5. The Copts are living on a prayer. I hesitate to give voice to my own anxieties about what will ultimately occur in post-Mubarak Egypt. It is still pretty damn exhilarating. If you look closely, however, you will find happenings that will discomfit you. For example: The Copts, arguably Christianity’s first communion and just one—but the largest—out of 25 others, have experienced renewed terror since the revolution. Lela Gilbert has written a concise but informative essay on what puts fear into 10 million Coptic Egyptians. It is in the weekend edition of The Jerusalem Post.


6. The most convincing evidence that America is “out of it” in the Middle East comes from Rami G. Khouri, the suck-up journalist, in an article, “As Saudi Arabia Advances,” in Friday’s International Herald Tribune:

There is no better sign of the reality that Washington has become a marginal player in much of the Middle East, largely as a consequence of its own incompetence, inconsistency, bias and weakness in allowing its policies to be shaped by neoconservative fanatics, pro-Israeli zealots, anti-Islamic demagogues, Christian fundamentalist extremists, and assorted other folks who trample American principles and generate foreign policies that marginalize the United States abroad.

Of course, his list of President Obama’s manipulators is bonkers.

In any case, Khouri is always sucking up to some one. And now it is Saudi Arabia. Commenting on the decision of the monarchy to dispatch 1,000 armed men to unsettled and unsettling Bahrain, he remarks:

An inner beast has awoken in Saudi Arabia, as sending Saudi troops to other lands is a sign of real concern and growing panic, but also of self-confidence in foreign policy.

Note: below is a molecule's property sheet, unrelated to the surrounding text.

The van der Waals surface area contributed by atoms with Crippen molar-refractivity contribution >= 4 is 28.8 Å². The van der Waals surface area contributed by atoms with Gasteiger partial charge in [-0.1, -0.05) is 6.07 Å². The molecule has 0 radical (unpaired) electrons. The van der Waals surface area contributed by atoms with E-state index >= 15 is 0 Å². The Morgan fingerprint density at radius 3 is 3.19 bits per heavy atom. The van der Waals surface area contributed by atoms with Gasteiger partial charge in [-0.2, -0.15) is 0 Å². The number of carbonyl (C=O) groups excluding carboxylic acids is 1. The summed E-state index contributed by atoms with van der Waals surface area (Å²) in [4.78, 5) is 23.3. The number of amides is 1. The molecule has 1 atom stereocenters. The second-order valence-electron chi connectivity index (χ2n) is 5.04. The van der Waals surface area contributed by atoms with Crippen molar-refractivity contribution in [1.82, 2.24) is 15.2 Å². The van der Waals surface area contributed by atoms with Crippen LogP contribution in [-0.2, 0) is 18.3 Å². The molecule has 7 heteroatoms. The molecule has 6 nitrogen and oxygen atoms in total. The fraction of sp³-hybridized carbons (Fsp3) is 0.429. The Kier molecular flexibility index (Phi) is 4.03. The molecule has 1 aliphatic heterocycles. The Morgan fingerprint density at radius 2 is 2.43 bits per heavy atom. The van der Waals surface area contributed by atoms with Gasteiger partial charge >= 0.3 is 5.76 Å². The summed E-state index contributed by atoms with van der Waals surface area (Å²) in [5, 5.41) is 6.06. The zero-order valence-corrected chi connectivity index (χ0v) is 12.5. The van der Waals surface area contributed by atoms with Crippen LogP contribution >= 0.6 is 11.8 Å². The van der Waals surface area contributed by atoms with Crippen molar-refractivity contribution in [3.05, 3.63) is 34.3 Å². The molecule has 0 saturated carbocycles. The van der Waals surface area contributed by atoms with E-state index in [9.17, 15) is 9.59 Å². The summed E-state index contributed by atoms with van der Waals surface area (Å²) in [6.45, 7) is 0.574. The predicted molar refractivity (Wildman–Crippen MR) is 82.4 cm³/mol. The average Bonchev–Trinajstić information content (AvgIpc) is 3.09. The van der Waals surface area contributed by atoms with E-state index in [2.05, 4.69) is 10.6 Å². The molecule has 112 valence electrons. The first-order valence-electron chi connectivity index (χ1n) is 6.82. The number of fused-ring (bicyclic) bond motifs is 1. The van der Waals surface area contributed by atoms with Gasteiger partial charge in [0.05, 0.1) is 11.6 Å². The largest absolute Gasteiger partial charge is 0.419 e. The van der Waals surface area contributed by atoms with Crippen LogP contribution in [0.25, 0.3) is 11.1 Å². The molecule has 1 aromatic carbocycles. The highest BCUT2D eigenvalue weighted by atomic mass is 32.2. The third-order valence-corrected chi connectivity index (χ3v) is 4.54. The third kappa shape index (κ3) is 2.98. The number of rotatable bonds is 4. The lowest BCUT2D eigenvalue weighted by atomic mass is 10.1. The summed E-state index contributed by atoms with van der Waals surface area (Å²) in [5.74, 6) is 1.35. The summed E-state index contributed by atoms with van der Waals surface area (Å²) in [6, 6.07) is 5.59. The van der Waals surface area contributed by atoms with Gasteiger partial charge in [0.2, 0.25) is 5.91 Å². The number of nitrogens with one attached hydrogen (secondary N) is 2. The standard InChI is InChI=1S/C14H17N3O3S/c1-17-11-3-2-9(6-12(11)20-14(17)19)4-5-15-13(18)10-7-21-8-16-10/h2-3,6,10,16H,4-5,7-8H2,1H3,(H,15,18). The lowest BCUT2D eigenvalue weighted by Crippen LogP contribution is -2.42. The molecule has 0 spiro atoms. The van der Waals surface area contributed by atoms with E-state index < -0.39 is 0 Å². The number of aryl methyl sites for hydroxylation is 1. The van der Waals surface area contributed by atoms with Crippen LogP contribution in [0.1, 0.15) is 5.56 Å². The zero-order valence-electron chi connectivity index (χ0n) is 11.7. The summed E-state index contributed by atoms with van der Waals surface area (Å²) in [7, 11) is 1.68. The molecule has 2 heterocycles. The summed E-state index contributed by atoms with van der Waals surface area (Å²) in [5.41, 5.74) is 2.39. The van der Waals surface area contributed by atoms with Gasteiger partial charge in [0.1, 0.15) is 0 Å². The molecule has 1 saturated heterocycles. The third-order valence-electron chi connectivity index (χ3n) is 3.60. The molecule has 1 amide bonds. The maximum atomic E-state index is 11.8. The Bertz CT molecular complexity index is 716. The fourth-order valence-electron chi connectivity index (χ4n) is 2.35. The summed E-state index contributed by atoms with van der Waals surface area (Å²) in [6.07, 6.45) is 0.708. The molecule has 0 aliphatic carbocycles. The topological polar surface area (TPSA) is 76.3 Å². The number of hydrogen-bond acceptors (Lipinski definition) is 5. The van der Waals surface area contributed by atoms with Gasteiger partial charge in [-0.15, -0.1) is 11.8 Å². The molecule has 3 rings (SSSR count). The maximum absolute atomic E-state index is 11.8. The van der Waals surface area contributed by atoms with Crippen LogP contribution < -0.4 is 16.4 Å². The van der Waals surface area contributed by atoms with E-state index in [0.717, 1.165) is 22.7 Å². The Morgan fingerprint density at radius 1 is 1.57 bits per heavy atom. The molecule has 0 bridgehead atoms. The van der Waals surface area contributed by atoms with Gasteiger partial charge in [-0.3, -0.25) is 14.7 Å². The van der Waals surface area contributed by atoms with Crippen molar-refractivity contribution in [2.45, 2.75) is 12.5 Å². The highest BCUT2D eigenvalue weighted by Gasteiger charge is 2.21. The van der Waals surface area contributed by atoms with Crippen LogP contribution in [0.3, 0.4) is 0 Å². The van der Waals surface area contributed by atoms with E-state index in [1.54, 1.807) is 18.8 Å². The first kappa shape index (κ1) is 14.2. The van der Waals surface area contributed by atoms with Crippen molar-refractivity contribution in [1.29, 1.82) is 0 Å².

The implications of this move are enormous and also unpredictable. It is also fascinating that the United States says it was not aware of the decision on cross-border military movements by its closest Arab ally.


7. Will Hillary Clinton resign? It’s the question Barry Rubin asks at the end of a long analysis of President Obama’s policy towards Arab governments and in the Middle East generally. Unlike Rubin, I don’t see Hillary as being especially moved by ideals. Maybe at her Wellesley College commencement … but really. I am also not as pessimistic as Rubin is about the prospects of a little more liberty in Egypt and maybe even in the other countries with which he groups it.

But Rubin is one of the closest and most astute commentators on the region, and he has been that ever since he first alerted people decades ago to the now widely recognized fact (but then ridiculed as Jewish paranoia) that Yassir Arafat was an intellectual gangster, a moral bandit, and a strategic failure. After all, Arafat could have had a Palestinian state at least three times—a rather spacious Palestinian state at that. But he wanted glory, and, among Arab governments, there is no greater glory that being defeated. Rubin is one of the few scholars of the region who knows all of its languages. In any case, if he is anxious about a happy official formula for the future, I am eager to read it.

Rubin’s analysis of the testimony of Undersecretary of State for Political Affairs William J. Burns to the Senate foreign relations committee is devastating. And one reason it is devastating is because Rubin believes that the undersecretary doesn’t really hold the view to which he attested.

Martin Peretz is editor-in-chief emeritus of The New Republic.